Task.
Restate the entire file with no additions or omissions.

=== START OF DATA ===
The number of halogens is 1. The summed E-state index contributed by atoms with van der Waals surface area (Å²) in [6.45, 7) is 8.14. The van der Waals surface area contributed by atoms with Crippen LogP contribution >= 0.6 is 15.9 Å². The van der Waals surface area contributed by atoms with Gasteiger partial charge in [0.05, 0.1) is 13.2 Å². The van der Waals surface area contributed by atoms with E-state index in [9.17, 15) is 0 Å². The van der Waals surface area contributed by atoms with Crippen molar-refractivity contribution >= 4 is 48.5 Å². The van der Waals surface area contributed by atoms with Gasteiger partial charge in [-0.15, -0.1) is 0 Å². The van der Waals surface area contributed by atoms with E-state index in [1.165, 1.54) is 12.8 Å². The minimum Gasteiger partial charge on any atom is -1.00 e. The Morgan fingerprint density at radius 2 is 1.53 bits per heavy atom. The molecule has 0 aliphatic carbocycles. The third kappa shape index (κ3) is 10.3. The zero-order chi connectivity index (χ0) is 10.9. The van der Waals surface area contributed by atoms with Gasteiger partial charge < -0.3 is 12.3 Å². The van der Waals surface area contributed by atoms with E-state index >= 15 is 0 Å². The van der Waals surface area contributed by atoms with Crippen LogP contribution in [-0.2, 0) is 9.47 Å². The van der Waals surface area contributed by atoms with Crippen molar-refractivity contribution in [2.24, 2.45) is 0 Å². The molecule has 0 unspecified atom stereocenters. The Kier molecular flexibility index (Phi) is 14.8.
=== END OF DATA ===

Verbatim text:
The number of halogens is 1. The summed E-state index contributed by atoms with van der Waals surface area (Å²) in [6.45, 7) is 8.14. The van der Waals surface area contributed by atoms with Crippen LogP contribution >= 0.6 is 15.9 Å². The van der Waals surface area contributed by atoms with Gasteiger partial charge in [0.05, 0.1) is 13.2 Å². The van der Waals surface area contributed by atoms with E-state index in [9.17, 15) is 0 Å². The van der Waals surface area contributed by atoms with Crippen molar-refractivity contribution >= 4 is 48.5 Å². The van der Waals surface area contributed by atoms with Gasteiger partial charge in [-0.15, -0.1) is 0 Å². The van der Waals surface area contributed by atoms with E-state index in [1.165, 1.54) is 12.8 Å². The minimum Gasteiger partial charge on any atom is -1.00 e. The Morgan fingerprint density at radius 2 is 1.53 bits per heavy atom. The molecule has 0 aliphatic carbocycles. The third kappa shape index (κ3) is 10.3. The zero-order chi connectivity index (χ0) is 10.9. The van der Waals surface area contributed by atoms with Gasteiger partial charge < -0.3 is 12.3 Å². The van der Waals surface area contributed by atoms with E-state index >= 15 is 0 Å². The van der Waals surface area contributed by atoms with Crippen LogP contribution in [-0.2, 0) is 9.47 Å². The van der Waals surface area contributed by atoms with Crippen molar-refractivity contribution in [2.24, 2.45) is 0 Å². The molecule has 0 unspecified atom stereocenters. The Kier molecular flexibility index (Phi) is 14.8.